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Louisiana’s Teach for America Contracts: Not As Lucrative as They Used to Be, But Still There.

February 28, 2019

On February 22, 2019, I submitted a public records request for “all contracts between the Louisiana Department of Education (LDOE) and Teach for America (TFA) from 2016 to date.”

The result yielded four contracts between LDOE and TFA:

The objectives of these continuously-issued TFA contracts includes “sustaining a TFA presence across Louisiana.” From the 2015-16 contract:

Objectives:

  1. To place approximately 380 Teach for America corps members in high needs public schools serving low-income populations in Southen Louisiana and the Louisiana Delta, within the following Parishes: Ascension, Avoyelles, Concordia, East Baton Rouge, East Carroll, East Feliciana, Iberville, Jefferson, Madison, Orleans, Pointe Coupee, St. Bernard, St. Helena, and Tensas.
  2. To support these corps members, through ongoing professional development and support, to achieve ambitious and measurable results with students.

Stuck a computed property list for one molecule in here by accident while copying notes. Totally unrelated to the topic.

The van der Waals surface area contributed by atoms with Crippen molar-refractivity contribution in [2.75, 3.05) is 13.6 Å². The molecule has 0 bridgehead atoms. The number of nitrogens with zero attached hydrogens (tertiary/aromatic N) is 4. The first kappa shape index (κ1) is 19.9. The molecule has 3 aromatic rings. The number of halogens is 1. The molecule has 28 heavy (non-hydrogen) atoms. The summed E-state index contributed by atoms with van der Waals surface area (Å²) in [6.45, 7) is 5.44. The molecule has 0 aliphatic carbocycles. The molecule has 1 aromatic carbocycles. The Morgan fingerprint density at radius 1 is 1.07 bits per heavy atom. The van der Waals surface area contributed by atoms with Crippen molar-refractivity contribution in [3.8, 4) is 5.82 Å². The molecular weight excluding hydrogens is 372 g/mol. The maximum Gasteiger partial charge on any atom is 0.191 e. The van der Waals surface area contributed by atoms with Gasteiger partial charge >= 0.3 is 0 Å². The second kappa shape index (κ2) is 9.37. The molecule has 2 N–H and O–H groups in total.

3. To work with the Louisiana Department of Education to sustain Teach for America’s teacher and alumni presence across Louisiana.

In 2016-17, the same 14 parishes were listed, but the number of TFA recruits dropped to 285. However, in both 2015-16 and 2016-17, the contract amount remained the same: $500,000 to TFA.

In 2017-18, Avoyelles and Iberville parishes were dropped, and even though the number of TFA recruits was also decreased to 268, the price tag payable to TFA rose to $580,000.

However, in 2018-19, TFA went on sale. The number of parishes dropped notably, to eight: Ascension, East Baton Rouge, East Feliciana, Jefferson, Orleans, Pointe Coupee, St. Bernard, and St. Helena. Moreover, even though the number of TFA recruits increased to 297, the total payment to TFA decreased to $400,000.